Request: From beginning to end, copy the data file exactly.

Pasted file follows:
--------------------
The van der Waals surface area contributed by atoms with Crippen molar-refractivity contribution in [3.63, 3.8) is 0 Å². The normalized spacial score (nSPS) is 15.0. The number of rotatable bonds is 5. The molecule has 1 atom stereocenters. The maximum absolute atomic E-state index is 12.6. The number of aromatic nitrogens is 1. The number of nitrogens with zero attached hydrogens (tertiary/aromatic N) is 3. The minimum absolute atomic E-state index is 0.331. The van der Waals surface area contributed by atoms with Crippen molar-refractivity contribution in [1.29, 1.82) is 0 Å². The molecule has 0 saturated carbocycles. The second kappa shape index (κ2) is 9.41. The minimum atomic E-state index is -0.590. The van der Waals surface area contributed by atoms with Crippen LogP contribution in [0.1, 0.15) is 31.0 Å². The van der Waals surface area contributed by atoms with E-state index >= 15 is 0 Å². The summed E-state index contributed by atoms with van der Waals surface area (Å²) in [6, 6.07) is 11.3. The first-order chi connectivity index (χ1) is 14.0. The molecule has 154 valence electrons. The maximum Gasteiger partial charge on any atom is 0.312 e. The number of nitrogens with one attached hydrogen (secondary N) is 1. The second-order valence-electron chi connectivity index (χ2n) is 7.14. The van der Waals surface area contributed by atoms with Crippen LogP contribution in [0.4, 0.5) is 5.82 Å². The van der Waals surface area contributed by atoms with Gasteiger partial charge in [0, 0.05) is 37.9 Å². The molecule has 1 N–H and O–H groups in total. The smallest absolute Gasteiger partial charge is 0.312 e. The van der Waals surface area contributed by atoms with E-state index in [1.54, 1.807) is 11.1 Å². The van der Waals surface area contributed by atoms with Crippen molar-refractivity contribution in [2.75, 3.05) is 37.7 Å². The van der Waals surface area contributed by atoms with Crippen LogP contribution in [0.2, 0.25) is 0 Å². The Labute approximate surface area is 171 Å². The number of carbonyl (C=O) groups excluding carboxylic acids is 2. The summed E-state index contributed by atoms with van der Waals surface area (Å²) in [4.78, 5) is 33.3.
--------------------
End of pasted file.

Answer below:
The van der Waals surface area contributed by atoms with Crippen molar-refractivity contribution in [3.63, 3.8) is 0 Å². The normalized spacial score (nSPS) is 15.0. The number of rotatable bonds is 5. The molecule has 1 atom stereocenters. The maximum absolute atomic E-state index is 12.6. The number of aromatic nitrogens is 1. The number of nitrogens with zero attached hydrogens (tertiary/aromatic N) is 3. The minimum absolute atomic E-state index is 0.331. The van der Waals surface area contributed by atoms with Crippen molar-refractivity contribution in [1.29, 1.82) is 0 Å². The molecule has 0 saturated carbocycles. The second kappa shape index (κ2) is 9.41. The minimum atomic E-state index is -0.590. The van der Waals surface area contributed by atoms with Crippen LogP contribution in [0.1, 0.15) is 31.0 Å². The van der Waals surface area contributed by atoms with E-state index >= 15 is 0 Å². The summed E-state index contributed by atoms with van der Waals surface area (Å²) in [6, 6.07) is 11.3. The first-order chi connectivity index (χ1) is 14.0. The molecule has 154 valence electrons. The maximum Gasteiger partial charge on any atom is 0.312 e. The number of nitrogens with one attached hydrogen (secondary N) is 1. The second-order valence-electron chi connectivity index (χ2n) is 7.14. The van der Waals surface area contributed by atoms with Crippen LogP contribution in [0.4, 0.5) is 5.82 Å². The van der Waals surface area contributed by atoms with Gasteiger partial charge in [0, 0.05) is 37.9 Å². The molecule has 1 N–H and O–H groups in total. The smallest absolute Gasteiger partial charge is 0.312 e. The van der Waals surface area contributed by atoms with E-state index in [1.54, 1.807) is 11.1 Å². The van der Waals surface area contributed by atoms with Crippen molar-refractivity contribution in [2.75, 3.05) is 37.7 Å². The van der Waals surface area contributed by atoms with Crippen LogP contribution in [0.2, 0.25) is 0 Å². The Labute approximate surface area is 171 Å². The number of carbonyl (C=O) groups excluding carboxylic acids is 2. The summed E-state index contributed by atoms with van der Waals surface area (Å²) in [4.78, 5) is 33.3.